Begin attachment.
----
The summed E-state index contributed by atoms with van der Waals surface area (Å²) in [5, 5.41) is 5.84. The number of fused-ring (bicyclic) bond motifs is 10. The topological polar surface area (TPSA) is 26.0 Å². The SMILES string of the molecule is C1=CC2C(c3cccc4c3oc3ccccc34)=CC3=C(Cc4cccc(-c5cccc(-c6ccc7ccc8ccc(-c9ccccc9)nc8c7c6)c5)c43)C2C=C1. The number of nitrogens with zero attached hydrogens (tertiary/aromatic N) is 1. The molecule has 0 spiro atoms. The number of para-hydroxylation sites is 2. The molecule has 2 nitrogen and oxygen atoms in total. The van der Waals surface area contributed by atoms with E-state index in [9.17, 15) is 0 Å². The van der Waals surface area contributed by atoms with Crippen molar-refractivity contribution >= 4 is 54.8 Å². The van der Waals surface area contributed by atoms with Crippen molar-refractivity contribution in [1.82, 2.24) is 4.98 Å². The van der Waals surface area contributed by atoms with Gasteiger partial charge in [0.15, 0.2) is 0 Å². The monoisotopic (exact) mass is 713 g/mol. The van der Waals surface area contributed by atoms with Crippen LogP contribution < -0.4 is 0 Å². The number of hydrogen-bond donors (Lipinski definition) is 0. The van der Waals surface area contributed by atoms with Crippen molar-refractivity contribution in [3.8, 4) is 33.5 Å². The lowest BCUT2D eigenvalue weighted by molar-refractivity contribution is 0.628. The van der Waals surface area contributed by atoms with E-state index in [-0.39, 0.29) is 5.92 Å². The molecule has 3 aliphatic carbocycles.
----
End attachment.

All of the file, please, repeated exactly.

The summed E-state index contributed by atoms with van der Waals surface area (Å²) in [5, 5.41) is 5.84. The number of fused-ring (bicyclic) bond motifs is 10. The topological polar surface area (TPSA) is 26.0 Å². The SMILES string of the molecule is C1=CC2C(c3cccc4c3oc3ccccc34)=CC3=C(Cc4cccc(-c5cccc(-c6ccc7ccc8ccc(-c9ccccc9)nc8c7c6)c5)c43)C2C=C1. The number of nitrogens with zero attached hydrogens (tertiary/aromatic N) is 1. The molecule has 0 spiro atoms. The number of para-hydroxylation sites is 2. The molecule has 2 nitrogen and oxygen atoms in total. The van der Waals surface area contributed by atoms with E-state index in [9.17, 15) is 0 Å². The van der Waals surface area contributed by atoms with Crippen molar-refractivity contribution >= 4 is 54.8 Å². The van der Waals surface area contributed by atoms with Crippen molar-refractivity contribution in [1.82, 2.24) is 4.98 Å². The van der Waals surface area contributed by atoms with Gasteiger partial charge in [0.15, 0.2) is 0 Å². The monoisotopic (exact) mass is 713 g/mol. The van der Waals surface area contributed by atoms with Crippen LogP contribution < -0.4 is 0 Å². The number of hydrogen-bond donors (Lipinski definition) is 0. The van der Waals surface area contributed by atoms with Crippen molar-refractivity contribution in [3.8, 4) is 33.5 Å². The lowest BCUT2D eigenvalue weighted by molar-refractivity contribution is 0.628. The van der Waals surface area contributed by atoms with E-state index in [-0.39, 0.29) is 5.92 Å². The molecule has 3 aliphatic carbocycles.